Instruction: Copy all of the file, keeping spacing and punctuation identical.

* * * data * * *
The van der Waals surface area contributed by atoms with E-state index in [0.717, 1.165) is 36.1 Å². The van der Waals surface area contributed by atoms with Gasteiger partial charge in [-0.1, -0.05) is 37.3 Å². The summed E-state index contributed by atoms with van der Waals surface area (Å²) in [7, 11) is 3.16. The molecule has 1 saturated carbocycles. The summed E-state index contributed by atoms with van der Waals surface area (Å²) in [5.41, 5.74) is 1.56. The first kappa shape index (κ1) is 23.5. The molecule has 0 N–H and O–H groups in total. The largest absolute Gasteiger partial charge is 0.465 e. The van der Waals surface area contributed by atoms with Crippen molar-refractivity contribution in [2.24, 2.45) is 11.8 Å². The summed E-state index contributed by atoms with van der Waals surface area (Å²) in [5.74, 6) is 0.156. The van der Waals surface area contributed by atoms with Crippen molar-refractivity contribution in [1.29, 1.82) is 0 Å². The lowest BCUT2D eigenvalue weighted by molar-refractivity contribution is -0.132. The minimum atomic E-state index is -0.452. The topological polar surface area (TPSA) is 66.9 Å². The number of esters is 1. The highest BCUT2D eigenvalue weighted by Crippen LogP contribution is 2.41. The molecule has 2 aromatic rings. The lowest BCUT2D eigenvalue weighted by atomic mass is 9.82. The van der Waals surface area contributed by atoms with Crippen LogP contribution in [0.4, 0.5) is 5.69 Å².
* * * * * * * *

The van der Waals surface area contributed by atoms with E-state index in [0.717, 1.165) is 36.1 Å². The van der Waals surface area contributed by atoms with Gasteiger partial charge in [-0.1, -0.05) is 37.3 Å². The summed E-state index contributed by atoms with van der Waals surface area (Å²) in [7, 11) is 3.16. The molecule has 1 saturated carbocycles. The summed E-state index contributed by atoms with van der Waals surface area (Å²) in [5.41, 5.74) is 1.56. The first kappa shape index (κ1) is 23.5. The molecule has 0 N–H and O–H groups in total. The largest absolute Gasteiger partial charge is 0.465 e. The van der Waals surface area contributed by atoms with Crippen molar-refractivity contribution in [2.24, 2.45) is 11.8 Å². The summed E-state index contributed by atoms with van der Waals surface area (Å²) in [5.74, 6) is 0.156. The van der Waals surface area contributed by atoms with Crippen molar-refractivity contribution in [1.29, 1.82) is 0 Å². The lowest BCUT2D eigenvalue weighted by molar-refractivity contribution is -0.132. The minimum atomic E-state index is -0.452. The topological polar surface area (TPSA) is 66.9 Å². The number of esters is 1. The highest BCUT2D eigenvalue weighted by Crippen LogP contribution is 2.41. The molecule has 2 aromatic rings. The lowest BCUT2D eigenvalue weighted by atomic mass is 9.82. The van der Waals surface area contributed by atoms with Crippen LogP contribution in [0.4, 0.5) is 5.69 Å².